A U.N.-backed Special Tribunal for Lebanon ( STL) set up to try suspects in the 2005 assassination of Lebanese statesman Rafik al-Hariri on Thursday rejected charges by Lebanon’s Hezbollah armed group that its work is politically motivated.
“Experience of other international tribunals has shown that the results of the work of such institutions speak for themselves and contradict the unsubstantiated allegations of hostile interference,” Fatima Issawi, spokeswoman for the tribunal, told Reuters in written answers to emailed questions.
“We are convinced that this will also happen in the case of the Special Tribunal for Lebanon (STL).”
Saudi Arabia’s King Abdullah and Syrian President Bashar al-Assad are due to pay an unprecedented joint visit to Beirut on Friday to try to calm a political storm over the tribunal.
This month Hezbollah leader Sayyed Hassan Nasrallah assailed the court, which is based in The Hague, as an “Israeli project” after saying he had received word that it planned to indict members of his group in connection with Hariri’s killing.
He denied that any Hezbollah members were involved. Early reports by U.N. investigators implicated Syrian and Lebanese security agencies. Syria says it had no hand in the February 14 seafront bombing in Beirut that killed Hariri and 22 others.
The assassination provoked an international furor led by the United States, France and Saudi Arabia that prompted Syria to end its 29-year military presence in Lebanon in April 2005 and led to the establishment of the special tribunal.
Asked about future indictments, Issawi said: “It would be quite unhelpful to add to the existing speculations. The Office of the Prosecutor will issue an indictment when it is ready.”
The tribunal has indicted no one since it was set up by the U.N. Security Council in May 2007. Last year it ordered the release of four pro-Syrian Lebanese generals jailed for four years without charge. Lebanese authorities had detained them at the request of a former U.N. investigator in 2005.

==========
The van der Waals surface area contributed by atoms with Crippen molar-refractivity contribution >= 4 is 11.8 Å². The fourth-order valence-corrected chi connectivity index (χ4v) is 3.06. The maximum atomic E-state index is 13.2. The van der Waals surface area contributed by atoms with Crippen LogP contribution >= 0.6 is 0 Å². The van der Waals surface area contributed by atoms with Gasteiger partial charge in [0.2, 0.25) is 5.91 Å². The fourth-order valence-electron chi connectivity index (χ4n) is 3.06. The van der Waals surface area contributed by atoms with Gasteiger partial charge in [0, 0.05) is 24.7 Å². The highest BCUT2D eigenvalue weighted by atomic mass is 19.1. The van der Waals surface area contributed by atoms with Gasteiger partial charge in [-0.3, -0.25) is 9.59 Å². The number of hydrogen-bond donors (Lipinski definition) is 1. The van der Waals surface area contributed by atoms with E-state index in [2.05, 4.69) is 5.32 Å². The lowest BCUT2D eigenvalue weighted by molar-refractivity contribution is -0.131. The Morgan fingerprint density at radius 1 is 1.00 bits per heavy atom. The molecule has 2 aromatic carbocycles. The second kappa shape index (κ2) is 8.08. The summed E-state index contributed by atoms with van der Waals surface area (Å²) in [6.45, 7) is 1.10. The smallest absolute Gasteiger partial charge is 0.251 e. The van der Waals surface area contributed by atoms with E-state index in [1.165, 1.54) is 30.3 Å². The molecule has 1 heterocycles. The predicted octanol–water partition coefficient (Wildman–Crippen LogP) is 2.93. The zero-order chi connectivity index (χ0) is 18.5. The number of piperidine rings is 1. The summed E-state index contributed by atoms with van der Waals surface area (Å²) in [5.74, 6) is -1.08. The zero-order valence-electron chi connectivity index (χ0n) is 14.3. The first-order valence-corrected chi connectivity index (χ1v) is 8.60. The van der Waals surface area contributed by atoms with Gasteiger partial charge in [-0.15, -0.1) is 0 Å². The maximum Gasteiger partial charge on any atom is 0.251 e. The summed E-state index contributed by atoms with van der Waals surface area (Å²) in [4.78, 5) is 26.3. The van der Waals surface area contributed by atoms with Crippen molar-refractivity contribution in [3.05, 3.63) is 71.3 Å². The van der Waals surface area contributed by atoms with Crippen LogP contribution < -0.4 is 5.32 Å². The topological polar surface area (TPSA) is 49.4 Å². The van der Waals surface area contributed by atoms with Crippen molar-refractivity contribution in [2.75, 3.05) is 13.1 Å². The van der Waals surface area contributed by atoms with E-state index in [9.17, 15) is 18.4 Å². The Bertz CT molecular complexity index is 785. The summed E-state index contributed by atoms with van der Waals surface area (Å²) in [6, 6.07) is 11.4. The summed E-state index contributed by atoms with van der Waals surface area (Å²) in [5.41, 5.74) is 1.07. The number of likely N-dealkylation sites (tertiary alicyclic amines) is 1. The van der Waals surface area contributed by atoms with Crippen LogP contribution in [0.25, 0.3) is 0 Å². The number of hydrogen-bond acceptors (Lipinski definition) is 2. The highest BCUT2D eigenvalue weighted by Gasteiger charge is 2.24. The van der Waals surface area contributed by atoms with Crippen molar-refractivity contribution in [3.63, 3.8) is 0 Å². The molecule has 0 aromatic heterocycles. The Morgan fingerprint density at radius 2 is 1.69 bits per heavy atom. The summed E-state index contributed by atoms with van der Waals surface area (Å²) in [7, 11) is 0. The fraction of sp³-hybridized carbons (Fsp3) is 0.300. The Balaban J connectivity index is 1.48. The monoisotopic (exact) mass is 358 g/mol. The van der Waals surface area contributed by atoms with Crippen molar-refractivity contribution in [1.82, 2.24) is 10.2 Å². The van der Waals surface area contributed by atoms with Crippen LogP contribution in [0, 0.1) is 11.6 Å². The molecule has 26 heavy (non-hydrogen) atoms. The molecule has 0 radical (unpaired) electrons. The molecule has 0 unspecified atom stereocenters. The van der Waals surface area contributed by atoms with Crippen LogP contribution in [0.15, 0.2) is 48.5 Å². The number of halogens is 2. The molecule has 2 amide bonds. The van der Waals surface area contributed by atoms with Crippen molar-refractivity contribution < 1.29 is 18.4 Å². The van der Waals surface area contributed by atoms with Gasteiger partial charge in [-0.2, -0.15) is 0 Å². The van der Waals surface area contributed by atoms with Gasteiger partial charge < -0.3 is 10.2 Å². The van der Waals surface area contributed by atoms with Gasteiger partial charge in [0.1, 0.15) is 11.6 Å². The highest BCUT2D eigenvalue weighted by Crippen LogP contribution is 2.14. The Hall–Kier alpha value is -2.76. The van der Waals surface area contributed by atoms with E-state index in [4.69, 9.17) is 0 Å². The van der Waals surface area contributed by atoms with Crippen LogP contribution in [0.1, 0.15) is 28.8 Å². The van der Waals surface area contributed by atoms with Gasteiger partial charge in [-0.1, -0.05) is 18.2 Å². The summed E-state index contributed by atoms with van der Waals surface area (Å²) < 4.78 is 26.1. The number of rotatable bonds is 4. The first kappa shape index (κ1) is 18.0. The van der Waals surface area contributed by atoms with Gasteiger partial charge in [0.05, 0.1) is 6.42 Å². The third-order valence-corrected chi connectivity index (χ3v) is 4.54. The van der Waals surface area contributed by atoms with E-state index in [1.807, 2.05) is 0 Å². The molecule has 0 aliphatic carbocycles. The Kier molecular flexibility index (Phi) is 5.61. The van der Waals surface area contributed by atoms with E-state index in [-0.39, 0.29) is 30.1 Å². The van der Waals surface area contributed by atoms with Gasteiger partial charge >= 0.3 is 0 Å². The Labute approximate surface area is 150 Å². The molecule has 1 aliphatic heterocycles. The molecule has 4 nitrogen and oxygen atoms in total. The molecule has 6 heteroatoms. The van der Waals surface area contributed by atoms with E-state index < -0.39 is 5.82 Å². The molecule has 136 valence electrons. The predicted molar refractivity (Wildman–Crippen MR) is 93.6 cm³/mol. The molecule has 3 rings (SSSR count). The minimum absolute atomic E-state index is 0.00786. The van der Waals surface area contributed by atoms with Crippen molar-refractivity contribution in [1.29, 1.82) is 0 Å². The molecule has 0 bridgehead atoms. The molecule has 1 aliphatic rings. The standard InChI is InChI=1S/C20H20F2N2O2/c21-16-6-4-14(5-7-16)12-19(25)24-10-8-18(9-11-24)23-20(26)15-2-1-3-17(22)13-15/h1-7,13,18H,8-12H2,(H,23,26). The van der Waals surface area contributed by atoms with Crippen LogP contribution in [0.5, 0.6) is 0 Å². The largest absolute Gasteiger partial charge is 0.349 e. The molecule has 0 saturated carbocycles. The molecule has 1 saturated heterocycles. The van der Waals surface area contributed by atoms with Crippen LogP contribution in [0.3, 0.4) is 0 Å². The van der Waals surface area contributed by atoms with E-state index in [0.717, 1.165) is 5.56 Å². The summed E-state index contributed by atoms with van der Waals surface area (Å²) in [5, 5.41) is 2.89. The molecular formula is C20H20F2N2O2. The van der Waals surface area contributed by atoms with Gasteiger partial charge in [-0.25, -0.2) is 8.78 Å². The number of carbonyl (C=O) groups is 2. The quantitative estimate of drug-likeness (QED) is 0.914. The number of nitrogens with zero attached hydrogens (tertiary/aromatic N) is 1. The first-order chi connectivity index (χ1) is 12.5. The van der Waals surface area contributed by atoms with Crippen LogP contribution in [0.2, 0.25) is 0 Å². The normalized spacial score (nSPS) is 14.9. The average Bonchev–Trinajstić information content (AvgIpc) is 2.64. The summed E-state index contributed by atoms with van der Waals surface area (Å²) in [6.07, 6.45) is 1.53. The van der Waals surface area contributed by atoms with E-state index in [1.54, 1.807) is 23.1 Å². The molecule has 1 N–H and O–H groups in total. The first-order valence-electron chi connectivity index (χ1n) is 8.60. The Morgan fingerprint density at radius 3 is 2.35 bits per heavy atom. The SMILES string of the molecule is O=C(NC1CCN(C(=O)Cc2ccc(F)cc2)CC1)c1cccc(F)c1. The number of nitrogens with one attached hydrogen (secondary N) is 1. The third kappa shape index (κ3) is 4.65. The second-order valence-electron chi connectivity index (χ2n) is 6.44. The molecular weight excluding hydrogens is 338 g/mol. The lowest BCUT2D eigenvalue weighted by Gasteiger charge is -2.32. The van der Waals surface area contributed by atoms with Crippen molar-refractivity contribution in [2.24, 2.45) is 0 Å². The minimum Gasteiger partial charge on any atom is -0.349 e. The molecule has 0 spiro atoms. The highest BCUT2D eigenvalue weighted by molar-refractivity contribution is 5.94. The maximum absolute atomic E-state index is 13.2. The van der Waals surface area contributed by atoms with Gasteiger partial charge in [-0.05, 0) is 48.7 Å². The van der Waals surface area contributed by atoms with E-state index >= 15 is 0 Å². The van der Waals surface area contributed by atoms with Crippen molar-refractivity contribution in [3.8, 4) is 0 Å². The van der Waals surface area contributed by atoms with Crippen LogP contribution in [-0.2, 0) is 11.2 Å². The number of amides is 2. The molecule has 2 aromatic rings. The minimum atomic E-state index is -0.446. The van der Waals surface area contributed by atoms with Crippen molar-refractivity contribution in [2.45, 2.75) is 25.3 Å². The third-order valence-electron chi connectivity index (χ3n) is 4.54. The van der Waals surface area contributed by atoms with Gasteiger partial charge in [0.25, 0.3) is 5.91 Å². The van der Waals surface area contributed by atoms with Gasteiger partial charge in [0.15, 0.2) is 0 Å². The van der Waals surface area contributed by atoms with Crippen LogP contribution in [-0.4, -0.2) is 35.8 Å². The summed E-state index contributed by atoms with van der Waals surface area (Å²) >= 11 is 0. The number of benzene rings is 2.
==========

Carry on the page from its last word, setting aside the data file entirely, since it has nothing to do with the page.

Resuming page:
Nasrallah said Prime Minister Saad al-Hariri, son of the slain former premier, had told him the indictments of “rogue” Hezbollah members were pending. Hariri has not confirmed this.
Asked what would happen if Hezbollah or the Lebanese government, which includes Hezbollah ministers, refused to hand over indicted suspects, Issawi said the Beirut government had an obligation to respond to the tribunal’s requests.
As part of the government, Hezbollah in principle supports the tribunal, but Nasrallah said last week he did not accept that even “half of a Hezbollah member” should be indicted.
The tribunal’s rules allow for trials in absentia.
“Though we certainly hope it would not come to that, the absence of an accused will not prevent the tribunal from conducting proceedings and examining evidence against those who may be indicted,” Issawi said.
Hezbollah, a Shi’ite guerrilla movement and a powerful player in Lebanese politics, has often questioned the tribunal’s integrity and neutrality, saying its work had been tainted by false witnesses and reliance on telephone records that Israeli spies arrested in Lebanon could have manipulated.
Asked if such allegations had damaged the tribunal’s credibility, effectiveness and future funding, Issawi said: “The final results of STL’s work, rather than unfounded allegations or speculation, can be the only basis for assessing its effectiveness.”
Issawi said the tribunal was now drafting its budget proposal for next year for its management committee to consider in the autumn. “So far there has been no indication that funding will be reduced in any way.”
Lebanon provides 49 percent of the tribunal’s funding. The rest comes from voluntary contributions from states, including Saudi Arabia and Western governments. Diplomats say some Western countries are concerned about the performance of the tribunal. Reuters